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Examines the failure of the City of London office market over the last 30 years to transmit information on impending oversupply to developers as the market moved towards the top of the demand cycle. Notes that the resulting collapse in investment values and the exposure of the banking system to large‐scale non‐performing loans provides a picture of potentially destabilising market failure. Proposes that in order to prevent oversupply occurring and thereby secure investment values, a form of self‐regulation is required.
THE popular image of Ireland is of a land where one can enjoy the perfect holiday. If you are a golfer, fisherman, rambler or if you just enjoy good food and of course the black nectar for which it is famous, then Ireland is the place to go, take the word of TV Chef, Keith Floyd. Ireland however, unlike many small countries, is not content to base its economy on tourism.
The purpose of this paper is to identify the major trends and contributions published in the Advances in Project Management book series and place them in the context of…
The purpose of this paper is to identify the major trends and contributions published in the Advances in Project Management book series and place them in the context of the findings and outputs from the Rethinking Project Management Network. A key aim is to address the concerns of project practitioners and explore the alternatives to the assumed linear rationality of project thinking. The paper further offers a guided catalogue to some of the key ideas, concepts and approaches offered to practitioners through the series.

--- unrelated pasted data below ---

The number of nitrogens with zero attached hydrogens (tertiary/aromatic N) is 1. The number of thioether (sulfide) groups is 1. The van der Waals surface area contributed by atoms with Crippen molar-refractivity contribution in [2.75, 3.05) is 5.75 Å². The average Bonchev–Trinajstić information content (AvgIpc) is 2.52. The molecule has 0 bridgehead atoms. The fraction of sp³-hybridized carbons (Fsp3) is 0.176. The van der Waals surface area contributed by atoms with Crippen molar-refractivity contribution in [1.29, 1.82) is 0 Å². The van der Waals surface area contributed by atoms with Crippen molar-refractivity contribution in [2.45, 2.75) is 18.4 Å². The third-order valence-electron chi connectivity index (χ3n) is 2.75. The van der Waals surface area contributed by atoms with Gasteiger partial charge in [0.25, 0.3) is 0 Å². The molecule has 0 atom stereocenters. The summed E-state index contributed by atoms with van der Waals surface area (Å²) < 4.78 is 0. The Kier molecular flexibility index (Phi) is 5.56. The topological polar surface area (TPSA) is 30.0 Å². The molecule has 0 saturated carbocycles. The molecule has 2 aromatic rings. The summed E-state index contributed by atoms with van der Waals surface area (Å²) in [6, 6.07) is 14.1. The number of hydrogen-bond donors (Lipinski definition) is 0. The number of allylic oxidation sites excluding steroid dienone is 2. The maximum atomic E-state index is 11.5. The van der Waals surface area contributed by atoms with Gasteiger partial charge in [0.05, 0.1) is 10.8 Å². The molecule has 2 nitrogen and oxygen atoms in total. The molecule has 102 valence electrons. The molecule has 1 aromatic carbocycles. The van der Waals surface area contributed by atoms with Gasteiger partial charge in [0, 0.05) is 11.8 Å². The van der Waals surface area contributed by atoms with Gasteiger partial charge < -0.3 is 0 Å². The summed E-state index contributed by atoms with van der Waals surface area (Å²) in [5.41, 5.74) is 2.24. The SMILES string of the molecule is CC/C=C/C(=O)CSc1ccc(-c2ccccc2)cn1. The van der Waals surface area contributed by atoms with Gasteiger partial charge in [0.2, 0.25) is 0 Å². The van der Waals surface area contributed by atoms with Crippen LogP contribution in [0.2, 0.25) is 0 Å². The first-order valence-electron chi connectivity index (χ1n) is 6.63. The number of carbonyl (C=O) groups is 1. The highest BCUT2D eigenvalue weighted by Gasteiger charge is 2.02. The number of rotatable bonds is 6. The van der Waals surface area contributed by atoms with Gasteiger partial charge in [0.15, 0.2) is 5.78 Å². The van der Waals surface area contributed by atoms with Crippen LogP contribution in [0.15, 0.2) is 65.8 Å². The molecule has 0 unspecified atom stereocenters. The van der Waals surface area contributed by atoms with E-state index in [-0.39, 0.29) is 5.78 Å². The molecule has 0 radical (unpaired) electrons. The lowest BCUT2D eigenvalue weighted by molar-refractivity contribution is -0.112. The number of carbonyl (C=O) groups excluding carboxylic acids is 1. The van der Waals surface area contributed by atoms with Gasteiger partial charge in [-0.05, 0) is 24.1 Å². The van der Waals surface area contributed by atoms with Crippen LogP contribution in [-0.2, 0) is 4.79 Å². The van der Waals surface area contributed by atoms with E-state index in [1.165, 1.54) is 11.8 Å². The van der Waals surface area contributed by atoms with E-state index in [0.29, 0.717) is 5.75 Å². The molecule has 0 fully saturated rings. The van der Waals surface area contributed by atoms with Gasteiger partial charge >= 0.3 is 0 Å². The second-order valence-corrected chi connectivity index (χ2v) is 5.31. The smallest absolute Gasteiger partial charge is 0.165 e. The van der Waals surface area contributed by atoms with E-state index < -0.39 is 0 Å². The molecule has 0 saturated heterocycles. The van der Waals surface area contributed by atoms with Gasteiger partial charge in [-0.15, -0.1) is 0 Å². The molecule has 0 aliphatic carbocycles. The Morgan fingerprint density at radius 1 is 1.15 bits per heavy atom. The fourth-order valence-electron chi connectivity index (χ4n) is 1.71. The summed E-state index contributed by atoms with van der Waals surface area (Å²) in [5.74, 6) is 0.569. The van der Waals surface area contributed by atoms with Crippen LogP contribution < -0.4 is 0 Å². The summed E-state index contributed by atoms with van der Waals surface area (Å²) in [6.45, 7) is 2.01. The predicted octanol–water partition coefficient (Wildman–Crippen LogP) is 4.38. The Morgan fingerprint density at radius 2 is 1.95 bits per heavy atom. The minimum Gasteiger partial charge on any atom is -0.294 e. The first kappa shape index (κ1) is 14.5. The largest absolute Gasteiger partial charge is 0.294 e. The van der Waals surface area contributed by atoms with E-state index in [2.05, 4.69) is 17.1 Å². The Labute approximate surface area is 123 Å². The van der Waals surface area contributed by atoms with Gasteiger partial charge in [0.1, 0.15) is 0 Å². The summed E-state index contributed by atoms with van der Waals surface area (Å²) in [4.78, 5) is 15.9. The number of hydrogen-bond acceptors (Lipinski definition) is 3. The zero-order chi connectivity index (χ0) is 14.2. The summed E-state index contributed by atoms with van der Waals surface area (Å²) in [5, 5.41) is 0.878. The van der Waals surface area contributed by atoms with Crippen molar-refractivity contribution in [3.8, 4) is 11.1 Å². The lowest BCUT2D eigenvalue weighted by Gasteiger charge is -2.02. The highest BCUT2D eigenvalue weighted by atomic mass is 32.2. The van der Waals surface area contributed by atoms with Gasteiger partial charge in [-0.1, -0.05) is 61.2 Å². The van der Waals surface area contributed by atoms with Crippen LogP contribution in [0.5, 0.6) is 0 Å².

This is a conceptual review paper that reflects on the main areas covered in a book series aimed at improving modern project practice and explores the implications on practice, knowledge and the relationship between research and practice. The topics are addressed through the prism of the Rethinking Project Management Network findings.
The paper explores new advances in project management practice aligning them with key trends and perspectives identified as part of the Rethinking Project Management initiative. It further delineates new areas of expertise augmenting those mentioned in the disciplinary canons of knowledge.
The paper offers a new understanding of how knowledge is created in, for and by practice. Improving the relationship between theory and practice may demand a new appreciation of the role of practitioners and the value of their reflection in context.
The primary implication is to explore the new directions and perspectives covered by authors in the Advances in Project Management series, and identify main areas and topics that feature in the emerging discourse about project management practice. In addition, new conceptualisations of the role of practitioners in making sense of project realities are offered and considered.
New areas of interest and activity are identified and examined, offering a catalogue of new writing and perspectives in project practice. Reflection on the relationship between research and practice encourages fresh thinking about the crucial role of practitioner knowledge and reflection.